6 Months: My Breastfeeding Story…So Far.

I did it. 6 months of exclusive breastfeeding. Evan hasn’t had a drop of formula. I am so proud of myself for sticking to it because it wasn’t always easy. And it still isn’t easy.

First, a note: While I am proud, I would never think to judge anyone for their own personal decisions about feeding their babies. There were many times I wanted to give up, and I totally understand why people do. I also know that some people cannot physically breastfeed or do not have lifestyles that are conducive to nursing and pumping (I was adopted and formula fed myself). I am extremely happy with my decisions so far, but they are my choices. You all can make your own. We’ve got enough to deal with as moms without all of this competing.

I do want to share my breastfeeding story, though. For myself and for anyone out there who wants or needs to see that we all have our own struggles.

The Painful Beginning – The First Six Weeks

E had this breastfeeding thing down from the beginning and in that way I was very lucky and had it much easier than some other moms I know. My hungry little boy had no problems latching on. And boy did he eat. 45 minute feedings every hour and a half (so basically 45 minutes on, 45 minutes off).

I, on the other hand, was having some major issues. It HURT. Like, REALLY HURT. Worse than child birth. I dreaded feeding time because I really wasn’t sure how much more of the 60-seconds of intense latch on pain and the soreness that continued throughout the feeding I could take. And I couldn’t do anything to stop it. His latch was fine. Every position was painful. It seemed to be me that was just built wrong. I read that it would stop hurting at 2 weeks. It took 5 1/2.

Mentally, I was a wreck. I was, at best, uncomfortable. I still had those crazy hormones running through me, and I thought I was going to spend the rest of my life sitting on the couch, watching Friday Night Lights, and nursing this baby while crying.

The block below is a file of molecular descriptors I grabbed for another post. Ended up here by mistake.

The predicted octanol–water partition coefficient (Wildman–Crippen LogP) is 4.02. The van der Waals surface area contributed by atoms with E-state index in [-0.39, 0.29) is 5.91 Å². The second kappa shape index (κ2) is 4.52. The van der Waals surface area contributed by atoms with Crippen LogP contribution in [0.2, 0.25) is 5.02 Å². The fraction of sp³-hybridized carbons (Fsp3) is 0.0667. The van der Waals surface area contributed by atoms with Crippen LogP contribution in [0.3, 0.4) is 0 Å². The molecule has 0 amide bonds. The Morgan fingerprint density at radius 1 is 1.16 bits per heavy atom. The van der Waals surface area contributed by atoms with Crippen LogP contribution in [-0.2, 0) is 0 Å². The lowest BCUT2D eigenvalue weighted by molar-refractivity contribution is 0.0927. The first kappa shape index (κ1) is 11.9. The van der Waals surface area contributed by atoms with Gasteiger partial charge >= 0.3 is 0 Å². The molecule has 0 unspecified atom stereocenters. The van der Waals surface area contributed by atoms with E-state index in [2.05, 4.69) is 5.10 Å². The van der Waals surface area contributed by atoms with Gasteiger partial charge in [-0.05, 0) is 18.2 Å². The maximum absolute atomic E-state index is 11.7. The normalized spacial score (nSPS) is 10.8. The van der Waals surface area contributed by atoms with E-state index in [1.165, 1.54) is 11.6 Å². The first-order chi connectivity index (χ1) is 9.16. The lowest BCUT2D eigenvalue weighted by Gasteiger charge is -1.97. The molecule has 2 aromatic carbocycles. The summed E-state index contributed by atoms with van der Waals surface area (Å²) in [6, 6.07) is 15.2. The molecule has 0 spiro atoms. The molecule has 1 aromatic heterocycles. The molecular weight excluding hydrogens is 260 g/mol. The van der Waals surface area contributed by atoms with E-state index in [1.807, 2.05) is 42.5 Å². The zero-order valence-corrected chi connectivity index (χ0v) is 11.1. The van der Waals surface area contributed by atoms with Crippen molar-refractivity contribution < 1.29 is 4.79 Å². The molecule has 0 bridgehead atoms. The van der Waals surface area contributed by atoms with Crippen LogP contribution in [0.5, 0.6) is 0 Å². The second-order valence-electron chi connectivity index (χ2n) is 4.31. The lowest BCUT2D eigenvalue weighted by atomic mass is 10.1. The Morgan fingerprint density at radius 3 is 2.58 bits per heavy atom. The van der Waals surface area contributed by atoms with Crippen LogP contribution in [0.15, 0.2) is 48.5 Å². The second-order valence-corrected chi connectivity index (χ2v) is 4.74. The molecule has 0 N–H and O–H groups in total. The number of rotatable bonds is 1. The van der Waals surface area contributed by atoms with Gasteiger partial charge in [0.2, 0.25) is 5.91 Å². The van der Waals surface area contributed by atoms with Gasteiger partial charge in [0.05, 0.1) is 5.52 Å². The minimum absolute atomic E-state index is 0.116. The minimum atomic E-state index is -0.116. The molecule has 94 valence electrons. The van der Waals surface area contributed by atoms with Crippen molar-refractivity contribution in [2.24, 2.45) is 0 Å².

While I was so happy to have Evan, I did a lot of complaining during this period. Thank you to all of you who listened and offered advice and shared similar stories. It helped me more than you probably realize.

The Honeymoon Period – Weeks Six through Twelve

Once the pain went away, everything else started to fall into place. Evan started eating faster, and, eventually, started going longer than 90 minutes between feedings. I was able to leave the house without experiencing massive anxiety. I got comfortable nursing in public. I began to enjoy the time I was spending nursing Evan. I was also able to pump after each morning feeding and start building a freezer stash.

Back to Work – Month Four

And just as we hit our stride, everything changed (I suspect this will always be the case with parenting). After twelve weeks of maternity leave, I went back to work full-time. This meant that Evan needed to have two or three or four bottles each day and that I needed to pump.

Many days, this isn’t really a problem. I have an office with a door that locks. I can pump and sit at my computer and continue to do my work. But there are days that I am away from the office at court, in deposition, attending mediations. These are the challenging days for me. I spent one whole week sneaking out of arbitration to pump in my car in a parking garage. The things we do for our children.

I am very lucky. My employer completely supports my decision to breastfeed. And I even have the opportunity to go to Evan’s daycare to nurse him at lunch most days. This has made it so much easier.

Struggling with Supply – Months Five and Six

Once again, as soon as I hit my stride as a pumping mom, things changed. In those first few weeks, I was pumping more than enough and banking at least a few ounces for the freezer stash each week. Then my supply suddenly dropped. And Evan started eating more. Simultaneously.  I was pumping 2 ounces when Evan was eating 4. I started taking fenugreek, drinking that awful Mother’s Milk tea, and eating lactation cookies. I had to start pumping before I went to bed to make up for what I didn’t pump during the work day. I am just barely keeping up at this point, but I am keeping up and that’s all that matters. It might be extra work, but it’s for Evan so I can do it.

Going Forward

We are going to start solids now. I don’t anticipate that this will reduce Evan’s milk intake at all to start with so I am going to keep nursing and pumping. My original goal was this first six months, but my new goal is to keep breastfeeding until Evan is a year old. It is nice to know that I made it this far, and if I do have to supplement with formula at this point, it’s less of an issue.

My Advice to Future Breastfeeding Moms

  • Surround yourself with supportive people. Find a lactation consultant, a breastfeeding group, and/or friends who have been through it (I found twitter to be full of encouragement).
  • Do your research before you have the baby. I did not really do this and I wish I had. Instead, I spent HOURS googling “_____ and breastfeeding” during those first few weeks. Find a resource you like and can use as a reference (I like The Womanly Art of Breastfeeding and kellymom.com).